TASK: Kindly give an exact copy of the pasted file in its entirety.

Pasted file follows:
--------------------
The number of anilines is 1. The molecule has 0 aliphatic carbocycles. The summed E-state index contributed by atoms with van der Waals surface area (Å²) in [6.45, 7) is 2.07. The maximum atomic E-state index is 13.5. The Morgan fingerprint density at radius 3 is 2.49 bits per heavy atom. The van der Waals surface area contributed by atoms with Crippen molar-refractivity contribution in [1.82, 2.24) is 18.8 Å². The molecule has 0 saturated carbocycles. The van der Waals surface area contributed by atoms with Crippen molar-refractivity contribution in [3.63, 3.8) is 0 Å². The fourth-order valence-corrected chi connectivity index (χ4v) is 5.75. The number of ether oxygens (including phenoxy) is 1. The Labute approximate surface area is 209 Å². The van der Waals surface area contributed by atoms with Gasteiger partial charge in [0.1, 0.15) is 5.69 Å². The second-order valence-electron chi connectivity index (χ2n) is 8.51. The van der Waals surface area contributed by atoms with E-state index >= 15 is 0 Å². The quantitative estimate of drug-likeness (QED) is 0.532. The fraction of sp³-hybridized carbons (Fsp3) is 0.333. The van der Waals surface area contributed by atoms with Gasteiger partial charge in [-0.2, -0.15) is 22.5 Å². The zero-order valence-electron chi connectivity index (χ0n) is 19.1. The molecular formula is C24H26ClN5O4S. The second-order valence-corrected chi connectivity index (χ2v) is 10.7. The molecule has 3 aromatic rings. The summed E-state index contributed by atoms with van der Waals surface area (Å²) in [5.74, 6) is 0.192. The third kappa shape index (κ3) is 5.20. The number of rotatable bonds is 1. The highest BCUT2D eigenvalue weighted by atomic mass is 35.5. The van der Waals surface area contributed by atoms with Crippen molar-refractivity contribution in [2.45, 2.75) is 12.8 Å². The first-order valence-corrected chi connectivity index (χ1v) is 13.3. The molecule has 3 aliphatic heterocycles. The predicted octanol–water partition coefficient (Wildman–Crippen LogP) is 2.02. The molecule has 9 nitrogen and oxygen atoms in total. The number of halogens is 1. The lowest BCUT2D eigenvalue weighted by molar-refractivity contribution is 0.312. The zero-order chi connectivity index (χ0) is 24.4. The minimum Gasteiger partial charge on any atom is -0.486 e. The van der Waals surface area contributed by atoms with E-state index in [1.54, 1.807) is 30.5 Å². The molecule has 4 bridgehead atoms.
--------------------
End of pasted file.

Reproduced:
The number of anilines is 1. The molecule has 0 aliphatic carbocycles. The summed E-state index contributed by atoms with van der Waals surface area (Å²) in [6.45, 7) is 2.07. The maximum atomic E-state index is 13.5. The Morgan fingerprint density at radius 3 is 2.49 bits per heavy atom. The van der Waals surface area contributed by atoms with Crippen molar-refractivity contribution in [1.82, 2.24) is 18.8 Å². The molecule has 0 saturated carbocycles. The van der Waals surface area contributed by atoms with Crippen molar-refractivity contribution in [3.63, 3.8) is 0 Å². The fourth-order valence-corrected chi connectivity index (χ4v) is 5.75. The number of ether oxygens (including phenoxy) is 1. The Labute approximate surface area is 209 Å². The van der Waals surface area contributed by atoms with Gasteiger partial charge in [0.1, 0.15) is 5.69 Å². The second-order valence-electron chi connectivity index (χ2n) is 8.51. The van der Waals surface area contributed by atoms with E-state index >= 15 is 0 Å². The quantitative estimate of drug-likeness (QED) is 0.532. The fraction of sp³-hybridized carbons (Fsp3) is 0.333. The van der Waals surface area contributed by atoms with Gasteiger partial charge in [-0.2, -0.15) is 22.5 Å². The zero-order valence-electron chi connectivity index (χ0n) is 19.1. The molecular formula is C24H26ClN5O4S. The second-order valence-corrected chi connectivity index (χ2v) is 10.7. The molecule has 3 aromatic rings. The summed E-state index contributed by atoms with van der Waals surface area (Å²) in [5.74, 6) is 0.192. The third kappa shape index (κ3) is 5.20. The number of rotatable bonds is 1. The highest BCUT2D eigenvalue weighted by atomic mass is 35.5. The van der Waals surface area contributed by atoms with Crippen molar-refractivity contribution in [2.45, 2.75) is 12.8 Å². The first-order valence-corrected chi connectivity index (χ1v) is 13.3. The molecule has 3 aliphatic heterocycles. The predicted octanol–water partition coefficient (Wildman–Crippen LogP) is 2.02. The molecule has 9 nitrogen and oxygen atoms in total. The number of halogens is 1. The lowest BCUT2D eigenvalue weighted by molar-refractivity contribution is 0.312. The zero-order chi connectivity index (χ0) is 24.4. The minimum Gasteiger partial charge on any atom is -0.486 e. The van der Waals surface area contributed by atoms with E-state index in [1.54, 1.807) is 30.5 Å². The molecule has 4 bridgehead atoms.